That’s it– two profoundly shocking and revelatory sentences near the end of the book, and then we’re back to the stochastic sequence of announcements, of plain assertions of things that happen to be the case (“To ease my backache after I’ve been driving a long way, I lie down on a hard floor, arms crossed, legs slightly raised”). Some pages later, Levé tells us about the time he witnessed a 10-year-old boy being masturbated by a counselor on a school skiing trip. Because he doesn’t do elaboration, you have to go pottering around de hors-texte, in the Derridean nothing, to find that the Parisian Catholic school he attended, Collège Stanislas (alma mater of one Jacques Lacan), was at the centre of a national paedophile scandal while he was a student there. You won’t get this information from Levé, and you certainly won’t get his feelings on the matter, at least not in any straightforward way. What you do get, right after this powerful revelation, is the following: “When I read psychiatric manuals, I often find that I have one symptom of the illnesses they describe, sometimes more than one, sometimes every symptom. I do not write in order to give pleasure to those who read me, but I would not be displeased if that is what they felt.” (In the margin beside this last one, I facetiously jotted “Thanks, appreciate it”, imagining Levé nodding and muttering a dry “de rien” before proceeding briskly to his next assertion.)
This is an obsessive work, a text that seems to present itself as a machine for the generation of truth. One of its more striking aspects, though, is the way in which its apparent designs on the absolute — its gestures toward the idea of saying everything there is to be said with certainty about oneself — underscore its hopeless incompletion. The more Levé says, the more facts he sets down, the more you realize he hasn’t said. So alright, he finds silence on the phone embarrassing. And he has an easier time picking out American states on a map than African countries. And he shaves with an electric razor rather than a blade because of his sensitive skin. Fair enough, you think, all well and good. But does he use a Mac or a PC? Has he ever been in a fist fight? For whom, if anyone, did he vote in the French municipal elections in 2001? Does he brush his teeth in the shower to save time? (And would he have been inclined to agree, had he not committed suicide before it was published, that Padgett Powell’s The Interrogative Mood, which consists entirely of questions directed at the reader, might make an interesting companion piece to Autoportrait?)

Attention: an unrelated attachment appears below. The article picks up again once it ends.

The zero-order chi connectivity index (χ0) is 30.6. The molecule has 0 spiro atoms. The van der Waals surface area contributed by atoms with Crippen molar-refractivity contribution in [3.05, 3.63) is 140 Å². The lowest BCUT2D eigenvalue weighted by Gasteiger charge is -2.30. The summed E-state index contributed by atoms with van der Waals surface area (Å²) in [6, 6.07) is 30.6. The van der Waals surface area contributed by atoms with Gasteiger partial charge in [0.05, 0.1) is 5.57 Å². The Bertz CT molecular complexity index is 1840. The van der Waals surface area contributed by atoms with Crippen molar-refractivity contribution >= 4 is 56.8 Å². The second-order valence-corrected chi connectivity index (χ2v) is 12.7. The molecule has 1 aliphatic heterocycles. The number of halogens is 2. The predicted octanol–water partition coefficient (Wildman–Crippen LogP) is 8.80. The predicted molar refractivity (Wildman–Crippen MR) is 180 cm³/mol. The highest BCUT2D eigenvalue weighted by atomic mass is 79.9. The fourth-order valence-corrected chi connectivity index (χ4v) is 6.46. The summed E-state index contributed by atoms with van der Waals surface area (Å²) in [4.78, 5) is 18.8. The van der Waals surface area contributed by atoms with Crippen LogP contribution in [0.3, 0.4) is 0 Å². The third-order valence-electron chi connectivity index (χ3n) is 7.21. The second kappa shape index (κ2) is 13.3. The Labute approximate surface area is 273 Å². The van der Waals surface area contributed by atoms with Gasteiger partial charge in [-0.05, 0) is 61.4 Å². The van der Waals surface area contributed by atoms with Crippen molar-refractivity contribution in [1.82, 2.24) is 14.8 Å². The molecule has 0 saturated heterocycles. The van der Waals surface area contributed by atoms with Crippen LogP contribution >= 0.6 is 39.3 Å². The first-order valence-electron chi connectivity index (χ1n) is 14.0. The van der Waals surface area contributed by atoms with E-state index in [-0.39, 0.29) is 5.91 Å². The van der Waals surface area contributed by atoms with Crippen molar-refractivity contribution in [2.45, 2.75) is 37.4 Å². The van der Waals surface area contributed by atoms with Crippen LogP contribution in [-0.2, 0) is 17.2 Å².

What remains, after 112 pages of statements, is an unnerving bewilderment, a haunting sense of having been spoken to at length by an absence. We have had any number of facts revealed to us, but we are left with nothing in the way of truth; we know nothing much about the person who has told us so many things about himself. As Levé himself puts it in the sole sentence that takes the form of a question, “Everything I write is true, but so what?”
I don’t think this is intended as a rhetorical question, or a slow Gallic shrug. It’s the philosophical core of the project itself, the source of the book’s torrent of assertions, and the question that lingers after that torrent has ceased. If we take Levé at his word (and there’s no reason why we shouldn’t), every sentence in this book is true, but what does all this truth add up to? Like Suicide, the extraordinary book Levé completed just days before he took his own life in 2007 (and which I wrote about here last year), Autoportrait is an oblique and stylized attempt to address a void of meaning. It is what a self-portrait looks like when there is nothing like a self there to portray; it’s an autobiography written by the cold, dead hand of the post-Barthesian author. Levé’s obsessively inward gaze finally yields only the haunting outline of his own absence. But he captures that absence, and the gaze itself, with a chilling precision.